One young man came to Thrive after being driven out of his parents' house for being in love with another man. When he first arrived, he told staff that he had just about given up. He was crying and said he felt so lucky that this place existed. He was determined to get his life back on track, and Thrive worked with him to connect with Workforce Solutions Alamo (WSA). WSA provides assistance in acquiring a trade, which often equates to a higher income and the potential for sustaining stable housing. This young man has finished school and is now working on his externship to become a medical assistant, with the ultimate goal of becoming an RN.
Do you remember your very first paycheck? For many young adults living on the street, it is extremely difficult to secure a stable job. One of our residents got his very first job at age 22, which was one of the most exciting moments in his life. Two weeks later, he presented us with an envelope. He opened the envelope and asked us, "What is this and what do I do with it?" This resident had never seen a paycheck. He had been on the streets since he was sixteen years old. Thrive staff helped explain check cashing, banking options, and the importance of saving. Having our residents become financially knowledgeable is just one of the many ways we support LGBTQ young people experiencing homelessness.
One of our transgender residents was in the foster care system. At age 16, she started dressing more feminine and wearing make up. She says, "they stopped that real quick. Basically, they were like, you can not be doing that here." Eventually, she aged out of foster care. With nowhere else to go, she says she was about to end up on the streets before she found the Thrive center. At 18, she says she feels lucky to have found a place so early on in her life that supports her transition.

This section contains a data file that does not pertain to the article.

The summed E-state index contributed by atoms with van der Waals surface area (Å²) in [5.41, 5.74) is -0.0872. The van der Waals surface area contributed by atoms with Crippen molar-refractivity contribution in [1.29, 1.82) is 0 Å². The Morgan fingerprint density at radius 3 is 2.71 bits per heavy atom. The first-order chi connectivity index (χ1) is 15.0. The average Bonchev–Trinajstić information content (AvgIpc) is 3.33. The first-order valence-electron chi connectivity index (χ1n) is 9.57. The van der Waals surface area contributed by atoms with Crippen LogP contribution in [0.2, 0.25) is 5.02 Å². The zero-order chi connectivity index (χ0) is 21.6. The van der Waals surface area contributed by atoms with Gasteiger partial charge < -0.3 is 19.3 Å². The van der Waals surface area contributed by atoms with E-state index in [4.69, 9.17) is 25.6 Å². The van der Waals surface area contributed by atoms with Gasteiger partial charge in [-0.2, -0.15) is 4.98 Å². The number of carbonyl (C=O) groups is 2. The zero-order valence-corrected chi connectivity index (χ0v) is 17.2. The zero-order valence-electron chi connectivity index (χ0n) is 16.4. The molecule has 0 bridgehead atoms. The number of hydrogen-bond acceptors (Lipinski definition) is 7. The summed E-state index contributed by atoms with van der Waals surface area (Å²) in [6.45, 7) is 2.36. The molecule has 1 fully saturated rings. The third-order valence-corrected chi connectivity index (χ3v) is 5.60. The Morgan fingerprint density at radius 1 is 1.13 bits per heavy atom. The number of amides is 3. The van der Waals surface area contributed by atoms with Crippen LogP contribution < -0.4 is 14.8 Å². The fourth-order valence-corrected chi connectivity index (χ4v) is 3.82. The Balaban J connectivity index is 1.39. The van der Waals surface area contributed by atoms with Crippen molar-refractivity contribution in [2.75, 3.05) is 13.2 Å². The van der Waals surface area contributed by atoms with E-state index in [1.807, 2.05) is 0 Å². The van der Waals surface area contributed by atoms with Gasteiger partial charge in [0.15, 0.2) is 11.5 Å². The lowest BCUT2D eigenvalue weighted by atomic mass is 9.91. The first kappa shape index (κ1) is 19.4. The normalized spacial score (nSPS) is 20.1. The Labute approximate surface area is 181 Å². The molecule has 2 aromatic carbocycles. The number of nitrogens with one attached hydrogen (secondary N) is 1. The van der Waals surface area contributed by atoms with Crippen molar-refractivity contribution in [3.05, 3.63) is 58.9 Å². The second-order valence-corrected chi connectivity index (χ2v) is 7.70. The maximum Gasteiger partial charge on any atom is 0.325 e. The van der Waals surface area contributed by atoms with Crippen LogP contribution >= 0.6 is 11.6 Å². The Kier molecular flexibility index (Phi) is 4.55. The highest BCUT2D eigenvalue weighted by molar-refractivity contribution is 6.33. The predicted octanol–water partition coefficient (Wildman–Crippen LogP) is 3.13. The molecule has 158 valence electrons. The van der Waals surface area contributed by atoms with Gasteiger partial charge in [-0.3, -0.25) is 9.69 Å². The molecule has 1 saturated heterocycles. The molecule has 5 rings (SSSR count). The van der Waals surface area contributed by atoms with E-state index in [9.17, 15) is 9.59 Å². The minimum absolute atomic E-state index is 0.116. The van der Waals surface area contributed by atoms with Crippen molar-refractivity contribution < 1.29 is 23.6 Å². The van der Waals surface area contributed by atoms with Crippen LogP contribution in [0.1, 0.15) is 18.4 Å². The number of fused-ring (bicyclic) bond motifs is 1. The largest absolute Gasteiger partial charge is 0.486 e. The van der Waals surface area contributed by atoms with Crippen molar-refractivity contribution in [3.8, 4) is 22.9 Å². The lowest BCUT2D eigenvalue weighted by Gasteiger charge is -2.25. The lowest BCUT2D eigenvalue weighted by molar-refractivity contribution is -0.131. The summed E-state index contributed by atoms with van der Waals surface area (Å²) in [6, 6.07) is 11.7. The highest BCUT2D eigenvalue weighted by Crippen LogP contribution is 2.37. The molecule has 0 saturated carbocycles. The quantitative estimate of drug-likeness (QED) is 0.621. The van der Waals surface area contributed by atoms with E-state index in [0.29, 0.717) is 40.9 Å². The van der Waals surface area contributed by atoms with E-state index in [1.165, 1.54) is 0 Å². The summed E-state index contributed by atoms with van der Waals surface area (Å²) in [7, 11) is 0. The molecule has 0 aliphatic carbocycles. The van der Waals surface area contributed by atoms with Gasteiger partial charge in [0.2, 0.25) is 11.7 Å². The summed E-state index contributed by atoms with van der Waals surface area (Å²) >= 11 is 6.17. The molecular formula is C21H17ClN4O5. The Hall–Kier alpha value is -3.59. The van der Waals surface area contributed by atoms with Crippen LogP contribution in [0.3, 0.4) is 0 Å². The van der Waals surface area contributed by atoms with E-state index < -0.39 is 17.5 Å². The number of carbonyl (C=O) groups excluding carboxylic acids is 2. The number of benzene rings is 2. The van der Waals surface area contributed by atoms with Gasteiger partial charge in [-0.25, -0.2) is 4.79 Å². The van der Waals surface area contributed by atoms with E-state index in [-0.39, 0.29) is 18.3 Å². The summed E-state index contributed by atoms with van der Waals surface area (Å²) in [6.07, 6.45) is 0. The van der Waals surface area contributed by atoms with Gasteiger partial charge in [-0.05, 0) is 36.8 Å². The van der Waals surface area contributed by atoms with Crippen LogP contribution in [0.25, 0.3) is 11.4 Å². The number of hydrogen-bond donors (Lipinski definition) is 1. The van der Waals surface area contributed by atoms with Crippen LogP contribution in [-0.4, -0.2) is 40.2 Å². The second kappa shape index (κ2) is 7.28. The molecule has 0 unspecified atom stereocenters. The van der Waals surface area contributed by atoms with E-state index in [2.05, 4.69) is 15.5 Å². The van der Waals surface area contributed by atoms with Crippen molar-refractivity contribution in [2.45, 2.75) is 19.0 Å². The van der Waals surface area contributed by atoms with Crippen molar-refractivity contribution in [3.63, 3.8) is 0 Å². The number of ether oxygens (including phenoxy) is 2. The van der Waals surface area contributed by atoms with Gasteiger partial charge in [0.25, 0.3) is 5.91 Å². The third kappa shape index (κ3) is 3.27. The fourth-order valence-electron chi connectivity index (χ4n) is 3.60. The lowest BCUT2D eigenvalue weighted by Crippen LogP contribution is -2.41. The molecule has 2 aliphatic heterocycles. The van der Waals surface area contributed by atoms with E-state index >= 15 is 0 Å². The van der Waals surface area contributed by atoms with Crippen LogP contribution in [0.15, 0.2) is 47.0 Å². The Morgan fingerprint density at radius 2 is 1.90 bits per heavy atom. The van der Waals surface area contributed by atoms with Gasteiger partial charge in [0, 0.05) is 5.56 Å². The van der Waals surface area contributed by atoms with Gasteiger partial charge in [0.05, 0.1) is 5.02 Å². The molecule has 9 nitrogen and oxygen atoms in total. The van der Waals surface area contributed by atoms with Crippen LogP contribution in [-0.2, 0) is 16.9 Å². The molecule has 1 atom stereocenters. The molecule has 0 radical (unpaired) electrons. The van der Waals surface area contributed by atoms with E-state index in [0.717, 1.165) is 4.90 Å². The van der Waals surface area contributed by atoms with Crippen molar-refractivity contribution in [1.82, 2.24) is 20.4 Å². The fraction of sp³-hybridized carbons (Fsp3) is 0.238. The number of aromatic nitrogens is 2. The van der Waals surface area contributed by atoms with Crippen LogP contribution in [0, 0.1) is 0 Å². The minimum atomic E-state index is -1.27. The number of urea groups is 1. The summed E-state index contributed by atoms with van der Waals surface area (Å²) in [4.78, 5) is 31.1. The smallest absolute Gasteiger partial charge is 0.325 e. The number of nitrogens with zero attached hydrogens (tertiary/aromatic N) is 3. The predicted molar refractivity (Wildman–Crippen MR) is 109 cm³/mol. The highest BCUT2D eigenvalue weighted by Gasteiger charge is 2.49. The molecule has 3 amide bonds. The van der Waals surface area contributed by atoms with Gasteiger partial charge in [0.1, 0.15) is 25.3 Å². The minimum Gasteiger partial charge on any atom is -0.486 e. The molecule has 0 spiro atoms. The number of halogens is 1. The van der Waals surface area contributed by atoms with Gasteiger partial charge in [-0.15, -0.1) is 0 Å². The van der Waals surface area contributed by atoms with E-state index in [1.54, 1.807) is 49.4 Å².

When she first arrived, she was trying to find a job and had no luck. Thrive was able to get her name and gender marker changed legally. Therefore, now her ID matches who she is and she was able to obtain employment. She says, "It's given me a sort of freedom. Someone can look at me, look at my documents, and see me ---only me, not who I used to be."
Everyone here at Thrive could go on all day telling story after story. The majority of our residents have been on the streets since they were 15 or 16 years old, simply for being LGBTQ. Most did not have any form of ID when they arrived. Without an ID, you can not obtain employment. Their existence prior to being at Thrive consisted of, what bridge am I going to sleep under tonight and what church serves food tomorrow. For all of our residents, the is the first time in their life that they have had a chance to better themselves.